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2023 – Democracy Promotion and the Monroe Doctrine: The Past and Present of US Policy Toward Latin America

The American Academy of Diplomacy and The Robert H. Smith International Center for Jefferson Studies at Monticello

The United States has asserted primacy in Latin America since 1823 when President James Monroe explicitly delineated the Western Hemisphere as the United States’ sphere of interest in what became known as the Monroe Doctrine. However, for the next 200 years the United States frequently ignored this important region in our policy despite its importance to our trade and security. One of the key aspects of U.S. engagement in Latin America has been and continues to be democracy, but economic interests have been crucial as well and often were said to dominate U.S. policy. This year’s conference will bring together an historic perspective as well as three former senior diplomats with deep experience in Latin America to explore the overarching issues Involved in balancing political and economic issues with democracy promotion in this region. The introductory lecture will lay out the historic foundation of America’s commitment to democracy and the Monroe Doctrine and some modern implications of that history. The closing keynote address will examine what policies toward Latin America are in the US interest and why.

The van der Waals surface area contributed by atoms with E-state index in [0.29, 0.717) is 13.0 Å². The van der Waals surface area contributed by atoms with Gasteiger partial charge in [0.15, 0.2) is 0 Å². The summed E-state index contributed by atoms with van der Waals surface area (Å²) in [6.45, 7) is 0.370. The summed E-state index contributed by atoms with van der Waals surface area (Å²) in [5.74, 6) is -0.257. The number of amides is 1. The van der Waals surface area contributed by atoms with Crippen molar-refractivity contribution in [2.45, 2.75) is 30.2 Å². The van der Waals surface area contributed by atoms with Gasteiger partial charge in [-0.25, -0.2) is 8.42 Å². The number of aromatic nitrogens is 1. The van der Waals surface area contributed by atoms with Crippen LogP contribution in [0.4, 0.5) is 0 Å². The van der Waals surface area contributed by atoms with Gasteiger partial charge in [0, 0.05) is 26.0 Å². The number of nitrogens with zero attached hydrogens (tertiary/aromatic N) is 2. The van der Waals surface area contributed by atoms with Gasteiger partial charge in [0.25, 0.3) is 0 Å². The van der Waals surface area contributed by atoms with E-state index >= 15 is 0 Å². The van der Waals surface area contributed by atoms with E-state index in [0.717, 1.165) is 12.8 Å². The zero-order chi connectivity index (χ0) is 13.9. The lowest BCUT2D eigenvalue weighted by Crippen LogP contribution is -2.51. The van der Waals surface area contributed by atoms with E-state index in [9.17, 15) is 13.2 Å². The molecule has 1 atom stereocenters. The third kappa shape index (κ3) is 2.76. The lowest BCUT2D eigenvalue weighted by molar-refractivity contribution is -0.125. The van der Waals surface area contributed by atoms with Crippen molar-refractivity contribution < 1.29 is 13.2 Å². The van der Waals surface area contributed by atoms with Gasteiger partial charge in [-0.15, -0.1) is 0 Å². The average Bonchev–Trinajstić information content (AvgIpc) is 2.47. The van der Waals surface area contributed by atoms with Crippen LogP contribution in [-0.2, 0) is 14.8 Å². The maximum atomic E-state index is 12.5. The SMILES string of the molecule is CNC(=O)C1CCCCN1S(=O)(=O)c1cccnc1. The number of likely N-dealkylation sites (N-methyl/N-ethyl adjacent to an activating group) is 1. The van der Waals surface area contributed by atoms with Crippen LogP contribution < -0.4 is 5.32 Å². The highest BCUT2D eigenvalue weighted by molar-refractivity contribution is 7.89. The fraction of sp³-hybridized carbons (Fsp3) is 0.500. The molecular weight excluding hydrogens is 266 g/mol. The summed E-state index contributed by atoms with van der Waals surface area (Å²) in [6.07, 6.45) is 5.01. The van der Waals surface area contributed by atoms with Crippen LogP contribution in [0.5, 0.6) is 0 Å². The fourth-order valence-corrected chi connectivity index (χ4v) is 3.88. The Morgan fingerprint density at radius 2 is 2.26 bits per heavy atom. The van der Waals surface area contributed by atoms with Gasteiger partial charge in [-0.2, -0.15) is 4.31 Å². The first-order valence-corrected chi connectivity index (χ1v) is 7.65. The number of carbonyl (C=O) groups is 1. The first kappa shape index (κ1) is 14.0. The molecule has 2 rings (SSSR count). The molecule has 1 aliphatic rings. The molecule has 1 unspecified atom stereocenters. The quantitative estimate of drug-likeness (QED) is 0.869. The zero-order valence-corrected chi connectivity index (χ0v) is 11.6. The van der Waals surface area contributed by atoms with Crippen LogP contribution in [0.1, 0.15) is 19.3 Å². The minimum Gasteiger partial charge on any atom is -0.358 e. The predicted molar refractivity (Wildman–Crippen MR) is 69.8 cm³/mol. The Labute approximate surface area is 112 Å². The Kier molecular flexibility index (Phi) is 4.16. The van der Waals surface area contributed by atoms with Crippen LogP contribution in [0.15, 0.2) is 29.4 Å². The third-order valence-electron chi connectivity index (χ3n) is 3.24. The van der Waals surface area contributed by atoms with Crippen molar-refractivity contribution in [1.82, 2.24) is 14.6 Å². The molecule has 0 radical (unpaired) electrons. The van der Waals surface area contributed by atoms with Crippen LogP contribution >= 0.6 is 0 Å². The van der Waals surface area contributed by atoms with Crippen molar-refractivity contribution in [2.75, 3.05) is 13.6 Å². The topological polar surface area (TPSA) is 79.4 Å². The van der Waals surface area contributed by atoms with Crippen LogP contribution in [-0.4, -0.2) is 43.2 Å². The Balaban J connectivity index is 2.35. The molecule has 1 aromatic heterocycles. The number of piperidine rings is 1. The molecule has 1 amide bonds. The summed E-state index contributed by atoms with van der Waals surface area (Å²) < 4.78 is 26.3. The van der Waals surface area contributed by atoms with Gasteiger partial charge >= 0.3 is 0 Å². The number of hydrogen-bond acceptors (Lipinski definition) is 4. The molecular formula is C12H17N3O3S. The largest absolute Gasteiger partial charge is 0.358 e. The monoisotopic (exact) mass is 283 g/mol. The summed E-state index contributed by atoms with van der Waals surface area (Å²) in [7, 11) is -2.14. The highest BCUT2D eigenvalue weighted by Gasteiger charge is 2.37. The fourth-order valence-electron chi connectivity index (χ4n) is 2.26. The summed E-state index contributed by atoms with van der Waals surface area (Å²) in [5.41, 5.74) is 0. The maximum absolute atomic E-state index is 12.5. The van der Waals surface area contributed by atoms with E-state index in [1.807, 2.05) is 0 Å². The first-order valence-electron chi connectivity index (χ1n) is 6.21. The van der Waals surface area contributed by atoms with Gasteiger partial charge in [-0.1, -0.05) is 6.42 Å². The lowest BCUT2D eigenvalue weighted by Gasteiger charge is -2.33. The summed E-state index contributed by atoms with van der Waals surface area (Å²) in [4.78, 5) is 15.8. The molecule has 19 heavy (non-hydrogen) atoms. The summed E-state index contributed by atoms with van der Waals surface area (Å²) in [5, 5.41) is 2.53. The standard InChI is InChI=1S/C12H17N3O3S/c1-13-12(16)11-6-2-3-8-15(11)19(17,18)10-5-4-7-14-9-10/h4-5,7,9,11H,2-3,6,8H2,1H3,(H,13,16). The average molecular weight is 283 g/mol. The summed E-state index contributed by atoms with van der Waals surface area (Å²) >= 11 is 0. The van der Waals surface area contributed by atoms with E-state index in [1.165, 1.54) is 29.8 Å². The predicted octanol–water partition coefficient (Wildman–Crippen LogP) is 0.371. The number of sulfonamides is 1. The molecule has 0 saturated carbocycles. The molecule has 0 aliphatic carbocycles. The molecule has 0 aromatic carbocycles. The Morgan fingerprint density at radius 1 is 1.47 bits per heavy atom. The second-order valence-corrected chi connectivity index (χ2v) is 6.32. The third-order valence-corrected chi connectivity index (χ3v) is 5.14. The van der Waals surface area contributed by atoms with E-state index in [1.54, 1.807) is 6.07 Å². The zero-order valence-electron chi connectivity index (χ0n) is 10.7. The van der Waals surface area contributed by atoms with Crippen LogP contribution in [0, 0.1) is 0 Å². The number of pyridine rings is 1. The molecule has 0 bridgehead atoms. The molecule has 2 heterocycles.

2023  –  Democracy Promotion and the Monroe Doctrine: The Past and Present of US Policy Toward Latin America

Timothy Walker (B.A., Hiram College, 1986; M.A., Ph.D., Boston University, 2001) is Professor of History at the University of Massachusetts Dartmouth, where he serves on the Executive Board of the Center for Portuguese Studies and Culture, and as graduate faculty for the doctoral program in Luso-Afro-Brazilian Studies and Theory. He is an Affiliated Researcher of the Centro de História d'Aquém e d'Além-Mar (CHAM); Universidade Nova de Lisboa, Portugal. Walker was a visiting professor at the Universidade Aberta in Lisbon (1994-2003) and at Brown University (2010). He is the recipient of a Fulbright dissertation fellowship to Portugal (1996-1997), a doctoral research fellowship from the Portuguese Camões Institute (1995-1996), and a NEH-funded American Institute for Indian Studies Professional Development Grant for post-doctoral work in Goa, India (2000-2002). Walker has also been named a fellow of the Portuguese Orient Foundation (Fundação Oriente), the Luso-American Development Foundation (2003 & 2008), and the Calouste Gulbenkian Foundation (2010-2011). In 2018 Walker was appointed a Guest Investigator of the Woods Hole Oceanographic Institution, drawing historic climate data from archived whaling logbooks, Portuguese colonial, and other maritime documentation.

Keynote Speaker

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